May 17, 2021 by Vince Stoffer
We’re excited to announce that the Command and Control (C2) Collection is now available with today’s launch of version 21 of the Corelight software. One of the most important ways that defenders can quickly identify and contain a security incident is to have data and detections for the attacker’s communication. The C2 Collection builds on Corelight’s already extensive capabilities for analyzing network traffic, including encrypted and hidden communication, by identifying C2 tools and techniques that indicate the presence of malicious communication. We focus on unique protocol data and high value detections to speed the detection and response workflow. In this post, I’ll discuss some components of the collection and how they work as well as give you a snapshot of two updates to our Encrypted Traffic Collection, including our new RDP inferences package.
The C2 Collection
At its core, C2 is the mechanism for an attacker to communicate with their malware or compromised machines inside a defender’s network. C2 takes many forms and can travel over many different protocols so it’s important to utilize as many techniques as possible to detect and defend against malicious communications. The Corelight C2 collection contains numerous packages developed by the Corelight Labs research team focused on identification and detection of network C2 components. These packages deliver high-fidelity detections for known malware tools as well as highlight unknown C2 behaviors, allowing Corelight customers to uncover conventional and targeted malware communication.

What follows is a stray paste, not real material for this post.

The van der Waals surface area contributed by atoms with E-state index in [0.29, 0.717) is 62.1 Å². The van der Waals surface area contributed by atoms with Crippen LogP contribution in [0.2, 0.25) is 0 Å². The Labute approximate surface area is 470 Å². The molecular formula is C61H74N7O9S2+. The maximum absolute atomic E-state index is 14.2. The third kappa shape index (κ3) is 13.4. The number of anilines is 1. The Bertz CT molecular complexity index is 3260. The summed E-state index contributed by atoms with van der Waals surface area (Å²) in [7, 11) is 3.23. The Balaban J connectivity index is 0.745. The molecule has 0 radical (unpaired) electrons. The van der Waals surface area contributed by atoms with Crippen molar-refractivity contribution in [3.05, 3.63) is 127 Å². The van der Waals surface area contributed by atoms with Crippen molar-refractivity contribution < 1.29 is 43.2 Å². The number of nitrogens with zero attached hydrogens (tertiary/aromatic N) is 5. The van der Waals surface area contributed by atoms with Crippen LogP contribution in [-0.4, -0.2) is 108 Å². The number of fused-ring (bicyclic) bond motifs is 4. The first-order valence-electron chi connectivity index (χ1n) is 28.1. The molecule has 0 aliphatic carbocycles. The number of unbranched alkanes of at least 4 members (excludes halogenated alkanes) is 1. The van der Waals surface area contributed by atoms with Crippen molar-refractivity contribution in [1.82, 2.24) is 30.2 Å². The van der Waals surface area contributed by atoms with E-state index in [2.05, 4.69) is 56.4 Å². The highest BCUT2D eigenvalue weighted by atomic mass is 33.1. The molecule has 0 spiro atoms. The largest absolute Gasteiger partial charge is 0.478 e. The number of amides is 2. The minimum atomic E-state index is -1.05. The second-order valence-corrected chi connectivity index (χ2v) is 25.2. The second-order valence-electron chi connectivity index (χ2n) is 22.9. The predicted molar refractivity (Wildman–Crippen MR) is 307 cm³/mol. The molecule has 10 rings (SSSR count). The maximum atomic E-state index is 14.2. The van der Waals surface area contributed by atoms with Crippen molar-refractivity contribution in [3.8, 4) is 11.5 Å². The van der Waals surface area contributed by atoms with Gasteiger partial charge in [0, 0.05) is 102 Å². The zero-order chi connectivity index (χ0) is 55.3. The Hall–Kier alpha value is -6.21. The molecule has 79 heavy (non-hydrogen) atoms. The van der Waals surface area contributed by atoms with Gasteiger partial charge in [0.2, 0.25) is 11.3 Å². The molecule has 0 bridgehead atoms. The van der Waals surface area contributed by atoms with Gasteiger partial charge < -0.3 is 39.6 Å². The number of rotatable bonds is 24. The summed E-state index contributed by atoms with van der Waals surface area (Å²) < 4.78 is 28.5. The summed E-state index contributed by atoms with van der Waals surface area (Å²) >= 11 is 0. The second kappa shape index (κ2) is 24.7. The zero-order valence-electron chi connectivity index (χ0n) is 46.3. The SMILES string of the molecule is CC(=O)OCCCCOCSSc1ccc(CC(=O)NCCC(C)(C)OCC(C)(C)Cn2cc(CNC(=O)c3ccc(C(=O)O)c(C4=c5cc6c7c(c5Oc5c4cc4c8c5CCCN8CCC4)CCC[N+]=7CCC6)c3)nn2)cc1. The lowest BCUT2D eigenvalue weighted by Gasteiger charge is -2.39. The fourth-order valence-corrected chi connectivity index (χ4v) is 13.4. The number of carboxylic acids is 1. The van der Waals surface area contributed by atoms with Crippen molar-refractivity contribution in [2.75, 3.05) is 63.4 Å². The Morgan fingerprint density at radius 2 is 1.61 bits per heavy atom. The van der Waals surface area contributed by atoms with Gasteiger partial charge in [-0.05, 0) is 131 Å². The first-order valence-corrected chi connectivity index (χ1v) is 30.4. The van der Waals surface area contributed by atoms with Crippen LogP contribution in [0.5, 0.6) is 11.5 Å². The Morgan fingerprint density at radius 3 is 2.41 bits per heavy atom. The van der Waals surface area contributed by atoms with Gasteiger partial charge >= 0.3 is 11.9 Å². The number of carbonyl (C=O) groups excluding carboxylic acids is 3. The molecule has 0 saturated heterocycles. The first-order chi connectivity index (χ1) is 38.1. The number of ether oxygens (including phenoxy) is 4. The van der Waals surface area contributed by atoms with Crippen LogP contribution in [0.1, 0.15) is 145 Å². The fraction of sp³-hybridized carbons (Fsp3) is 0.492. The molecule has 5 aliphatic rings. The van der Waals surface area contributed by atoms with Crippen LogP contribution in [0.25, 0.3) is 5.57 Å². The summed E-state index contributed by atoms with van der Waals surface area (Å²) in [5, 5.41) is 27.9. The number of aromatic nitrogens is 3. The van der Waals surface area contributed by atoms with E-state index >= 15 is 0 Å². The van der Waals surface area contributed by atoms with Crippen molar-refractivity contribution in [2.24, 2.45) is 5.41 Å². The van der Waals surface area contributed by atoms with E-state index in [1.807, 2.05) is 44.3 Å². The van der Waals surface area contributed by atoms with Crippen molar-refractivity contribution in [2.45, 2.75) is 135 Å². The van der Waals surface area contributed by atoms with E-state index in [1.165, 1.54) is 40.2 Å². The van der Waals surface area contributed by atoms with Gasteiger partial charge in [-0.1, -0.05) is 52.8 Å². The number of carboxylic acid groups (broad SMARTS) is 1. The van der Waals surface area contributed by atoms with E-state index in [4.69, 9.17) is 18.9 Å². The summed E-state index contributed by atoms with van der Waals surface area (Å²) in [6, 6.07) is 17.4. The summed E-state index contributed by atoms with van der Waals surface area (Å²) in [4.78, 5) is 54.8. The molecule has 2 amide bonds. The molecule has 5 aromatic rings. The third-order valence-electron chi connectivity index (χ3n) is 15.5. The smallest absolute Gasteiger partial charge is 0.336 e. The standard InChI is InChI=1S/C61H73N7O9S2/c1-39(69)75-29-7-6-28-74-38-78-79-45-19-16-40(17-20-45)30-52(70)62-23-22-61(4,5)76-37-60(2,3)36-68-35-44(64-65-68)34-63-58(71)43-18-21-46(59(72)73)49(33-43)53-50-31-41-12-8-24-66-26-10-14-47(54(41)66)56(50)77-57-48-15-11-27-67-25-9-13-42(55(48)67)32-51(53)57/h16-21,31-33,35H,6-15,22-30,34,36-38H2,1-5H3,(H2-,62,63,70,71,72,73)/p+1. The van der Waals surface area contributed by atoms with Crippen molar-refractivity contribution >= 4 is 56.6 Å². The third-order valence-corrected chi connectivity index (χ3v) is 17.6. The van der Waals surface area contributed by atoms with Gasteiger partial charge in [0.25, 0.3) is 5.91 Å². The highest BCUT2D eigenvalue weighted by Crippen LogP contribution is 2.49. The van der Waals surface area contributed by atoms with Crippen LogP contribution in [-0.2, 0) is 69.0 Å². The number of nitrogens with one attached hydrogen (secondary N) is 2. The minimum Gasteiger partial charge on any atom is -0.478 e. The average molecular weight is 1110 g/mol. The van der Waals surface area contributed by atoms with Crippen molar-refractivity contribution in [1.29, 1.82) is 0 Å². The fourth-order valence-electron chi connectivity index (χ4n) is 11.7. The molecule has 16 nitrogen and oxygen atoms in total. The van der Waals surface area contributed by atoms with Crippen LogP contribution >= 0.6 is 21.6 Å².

Our approach to detection alerts (aka notices in Zeek terminology) is simple. We take every opportunity to reduce noisy alerts through various filtering approaches (block and allow lists, removing known false positives (FPs), structural improvements, etc.) so that our customers can focus on the most critical alerts. For v21, this includes a few new approaches:
Now let’s take a look at the components that make up the C2 Collection:
Modern malware plays all kinds of tricks to avoid detection. One of those tricks is continuing to use unencrypted HTTP for transport (while often encrypting the C2 payload inside). Fortunately, that makes it easier for Corelight to perform analysis and detection, which is exactly what this package does. It’s a new framework for identifying malware running over HTTP and the included detections are built upon durable collections of information from the headers and other connection characteristics. This allows our detections to target many of the most prevalent HTTP malware families (including Metasploit, Cobalt Strike, Powershell Empire and more) while also being easily extendable to new and changing tools over time. This package generates notices with details about the specific malware seen.
While some Metasploit HTTP communication is detected by the http-c2 package, this Meterpreter Detection package uses a novel algorithm to specifically target the flexible Meterpreter payload and follow-on communication. Using a variety of properties of the connection (including length and timing), this detection works on TCP and UDP variants of Meterpreter, generating logs which include specific details (like the GUID) about the session.